The assessment of this case made by Dr. Sterrett is accepted 
 
         as being correct in view of Dr. Sterrett's most recent 
 
         familiarity with it.  His opinions are consistent with the test 
 
         results that appear in the record.  His assessment is a 
 
         reasonable approach to the claimant's continuing complaints.
 
         
 
              Accordingly, it is determined that the injuries claimant 
 
         sustained when he fell on September 30, 1985 include multiple 
 
         cartilage fractures of the left second through sixth 
 
         costochondral junctions and also a chronic myofascitis of the 
 
         left parascapula muscles, pectoral and anterior chest wall 
 
         muscles (exhibits 3 and 29).
 
         
 
              Claimant seeks compensation for temporary total disability 
 
         or healing period.  Either type of recovery compensation ends 
 
         when the person either returns to work or when the person is 
 
         capable of engaging in employment substantially similar to that 
 
         in which they were engaged when injured [sections 85.33 and 
 
         85.34(l)].  According to Dr. Sterrett, the claimant has still not 
 
         reached maximum recovery.  It appears from the evidence that the 
 
         claimant will not be able to return to truck driving.  That is 
 
         the type of employment in which he was engages at the time of 
 
         injury.  Accordingly, his healing period terminates effective 
 
         with his July 31, 1986 return to work as a carpenter.  This 
 
         assessment is corroborated by the statement of Dr. Sterrett that 
 
         claimant was not capable of working on June 27, 1986 (exhibit 
 
         3).
 
         
 
              Claimant's condition is sufficiently longstanding to be 
 
         considered permanent.  Wallace v. Brotherhood, 230 Iowa 1127, 300 
 
         N.W. 322 (1941).
 
         
 
              Since claimant's injury is located in the body, the 
 
         disability should be evaluated industrially under the provisions 
 
         of Iowa Code section 85.34(2)(u).  Many, but not all, of the 
 
         claimant's symptoms are in his arm.  Further, the diagnosed 
 
         injuries are not located in his arm, but are rather located in 
 
         the trunk of his body.  Lauhoff Grain v. McIntosh, 395 N.W.2d 834 
 
         (Iowa 1986) ; Dailey v. Pooley Lumbar Co., 233 Iowa 758, 10 
 

 
         
 
         
 
         
 
         WOODWARD V. ROWLEY INTERSTATE TRANSPORTATION COMPANY, INC.
 
         PAGE   8
 
         
 
         
 
         N.W.2d 569 (1943).
 
         
 
              If claimant has an impairment to the body as a whole, an 
 
         industrial disability has been sustained.  Industrial disability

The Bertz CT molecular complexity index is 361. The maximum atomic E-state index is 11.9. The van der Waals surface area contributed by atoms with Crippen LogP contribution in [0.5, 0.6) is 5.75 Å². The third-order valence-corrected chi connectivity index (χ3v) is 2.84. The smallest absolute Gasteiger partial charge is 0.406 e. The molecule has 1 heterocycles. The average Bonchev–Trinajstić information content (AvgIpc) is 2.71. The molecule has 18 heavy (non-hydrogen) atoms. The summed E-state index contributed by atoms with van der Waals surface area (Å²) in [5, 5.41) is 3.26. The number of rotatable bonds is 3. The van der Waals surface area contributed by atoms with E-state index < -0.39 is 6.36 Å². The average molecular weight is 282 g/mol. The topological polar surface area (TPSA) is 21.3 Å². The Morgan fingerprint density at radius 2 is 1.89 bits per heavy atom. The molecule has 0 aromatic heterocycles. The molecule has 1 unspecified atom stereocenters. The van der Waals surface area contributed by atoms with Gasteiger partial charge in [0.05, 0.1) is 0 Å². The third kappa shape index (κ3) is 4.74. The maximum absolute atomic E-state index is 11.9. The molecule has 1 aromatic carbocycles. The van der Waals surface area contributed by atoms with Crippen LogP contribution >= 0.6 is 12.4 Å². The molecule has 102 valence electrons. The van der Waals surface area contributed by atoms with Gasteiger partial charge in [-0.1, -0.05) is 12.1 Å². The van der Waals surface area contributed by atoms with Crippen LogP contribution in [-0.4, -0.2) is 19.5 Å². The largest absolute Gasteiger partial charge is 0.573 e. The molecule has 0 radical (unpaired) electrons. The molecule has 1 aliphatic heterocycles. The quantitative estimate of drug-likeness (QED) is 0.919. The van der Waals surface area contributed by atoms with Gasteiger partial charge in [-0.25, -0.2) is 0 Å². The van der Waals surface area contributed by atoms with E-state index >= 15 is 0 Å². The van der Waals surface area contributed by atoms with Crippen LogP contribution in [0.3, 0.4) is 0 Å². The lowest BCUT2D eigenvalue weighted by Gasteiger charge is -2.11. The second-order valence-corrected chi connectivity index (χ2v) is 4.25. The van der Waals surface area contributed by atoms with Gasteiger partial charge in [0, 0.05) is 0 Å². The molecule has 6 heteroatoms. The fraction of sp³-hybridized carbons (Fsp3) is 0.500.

was defined in Diederich v. Tri-City Railway Co., 219 Iowa 587, 
 
         593, 258 N.W. 899, 902 (1935) as follows:  "It is therefore plain 
 
         that the legislature intended the term 'disability' to mean 
 
         'industrial disability' or loss of earning capacity and not a 
 
         mere 'functional disability' to be computed in the terms of 
 
         percentages of the total physical and mental ability of a normal 
 
         man."
 
         
 
              Functional impairment is an element to be considered in 
 
         determining industrial disability which is the reduction of 
 
         earning capacity, but consideration must also be given to the 
 
         injured employees age, education, qualifications, experience and 
 
         inability to engage in employment for which he is fitted.  Olson 
 
         v. Goodyear Service Stores, 255 Iowa 1112, 1121, 125 N.W.2d 251, 
 
         257 (1963).
 
         
 
              Impairment of physical capacity creates an inference of 
 
         lessened earning capacity.  The basic element to be determined, 
 
         however, is the reduction of value of the general earning 
 
         capacity of the person rather than the loss of wages or earnings 
 
         in a specific occupation.  Holmquist v. Volkswagon of America, 
 
         Inc., 261 N.W.2d 516 (Iowa App. 1977) 100 A.L.R.3d 143; 2 Larson 
 
         Workmen's Compensation Law, sections 57.21 and 57.31.
 
         
 
              It appears that claimant is now quite appropriately 
 
         employed.  He is working in an area where he has expertise and is 
 
         able to adequately compete for jobs.  Little appears in the 
 
         record about claimant's prior employment history, although the 
 
         fact that he held a union card during the time he was working as 
 
         a truck driver indicates that he obtained the care prior to the 
 
         time he became a truck driver.  In view of his age, he probably 
 
         worked as a carpenter, millwright and certified welder prior to 
 
         the time he became a truck driver.  When the claimant's 1984 and 
 
         1985 income tax returns are compared with his description of his 
 
         earnings as a carpenter, it is apparent that work as a carpenter 
 
         is much more financially rewarding for him than was truck driving 
 
         (his trucking operation operated at a loss in both 1984 and 1985) 
 
         (exhibit K).  It is recognized that depreciation is a major 
 
         expense responsible for producing the losses.  Nevertheless, the 
 
         claimant has lost access to some types of employment that were 
 
         previously available to him.  Accordingly, it is determined that 
 
         he has a five percent permanent partial disability as a result of 
 
         the September 30, 1985 injury.
 
         
 
              Section 85.27 gives the employer the obligation to provide